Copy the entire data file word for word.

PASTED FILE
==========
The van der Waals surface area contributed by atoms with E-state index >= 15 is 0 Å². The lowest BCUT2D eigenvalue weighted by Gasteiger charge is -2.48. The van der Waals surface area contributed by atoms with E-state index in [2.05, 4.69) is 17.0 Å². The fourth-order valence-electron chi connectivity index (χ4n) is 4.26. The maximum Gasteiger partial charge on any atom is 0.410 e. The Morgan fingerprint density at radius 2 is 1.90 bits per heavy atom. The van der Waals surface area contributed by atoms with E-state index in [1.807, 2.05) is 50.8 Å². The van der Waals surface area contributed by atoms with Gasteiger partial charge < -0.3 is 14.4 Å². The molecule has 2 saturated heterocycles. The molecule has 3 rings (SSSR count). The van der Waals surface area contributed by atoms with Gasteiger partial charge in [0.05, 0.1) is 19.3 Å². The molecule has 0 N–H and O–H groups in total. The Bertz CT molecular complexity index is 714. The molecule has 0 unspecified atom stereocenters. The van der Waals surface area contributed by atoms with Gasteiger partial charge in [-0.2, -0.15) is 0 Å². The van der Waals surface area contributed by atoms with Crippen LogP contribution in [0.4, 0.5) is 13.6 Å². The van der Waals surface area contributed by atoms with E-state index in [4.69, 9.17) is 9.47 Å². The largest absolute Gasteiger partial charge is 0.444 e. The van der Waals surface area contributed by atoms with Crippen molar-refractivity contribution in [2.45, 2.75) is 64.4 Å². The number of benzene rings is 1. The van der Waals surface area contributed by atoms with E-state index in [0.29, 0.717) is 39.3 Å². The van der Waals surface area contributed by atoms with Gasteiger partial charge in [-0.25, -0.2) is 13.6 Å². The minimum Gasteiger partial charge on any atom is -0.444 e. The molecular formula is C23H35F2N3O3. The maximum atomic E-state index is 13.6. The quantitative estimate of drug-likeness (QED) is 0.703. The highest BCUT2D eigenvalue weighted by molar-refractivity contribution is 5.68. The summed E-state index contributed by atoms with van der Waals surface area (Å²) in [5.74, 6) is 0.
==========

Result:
The van der Waals surface area contributed by atoms with E-state index >= 15 is 0 Å². The lowest BCUT2D eigenvalue weighted by Gasteiger charge is -2.48. The van der Waals surface area contributed by atoms with E-state index in [2.05, 4.69) is 17.0 Å². The fourth-order valence-electron chi connectivity index (χ4n) is 4.26. The maximum Gasteiger partial charge on any atom is 0.410 e. The Morgan fingerprint density at radius 2 is 1.90 bits per heavy atom. The van der Waals surface area contributed by atoms with E-state index in [1.807, 2.05) is 50.8 Å². The van der Waals surface area contributed by atoms with Gasteiger partial charge < -0.3 is 14.4 Å². The molecule has 2 saturated heterocycles. The molecule has 3 rings (SSSR count). The van der Waals surface area contributed by atoms with Gasteiger partial charge in [0.05, 0.1) is 19.3 Å². The molecule has 0 N–H and O–H groups in total. The Bertz CT molecular complexity index is 714. The molecule has 0 unspecified atom stereocenters. The van der Waals surface area contributed by atoms with Gasteiger partial charge in [-0.2, -0.15) is 0 Å². The van der Waals surface area contributed by atoms with Crippen LogP contribution in [0.4, 0.5) is 13.6 Å². The van der Waals surface area contributed by atoms with E-state index in [4.69, 9.17) is 9.47 Å². The largest absolute Gasteiger partial charge is 0.444 e. The van der Waals surface area contributed by atoms with Crippen molar-refractivity contribution in [2.45, 2.75) is 64.4 Å². The number of benzene rings is 1. The van der Waals surface area contributed by atoms with E-state index in [0.29, 0.717) is 39.3 Å². The van der Waals surface area contributed by atoms with Gasteiger partial charge in [-0.25, -0.2) is 13.6 Å². The minimum Gasteiger partial charge on any atom is -0.444 e. The molecular formula is C23H35F2N3O3. The maximum atomic E-state index is 13.6. The quantitative estimate of drug-likeness (QED) is 0.703. The highest BCUT2D eigenvalue weighted by molar-refractivity contribution is 5.68. The summed E-state index contributed by atoms with van der Waals surface area (Å²) in [5.74, 6) is 0.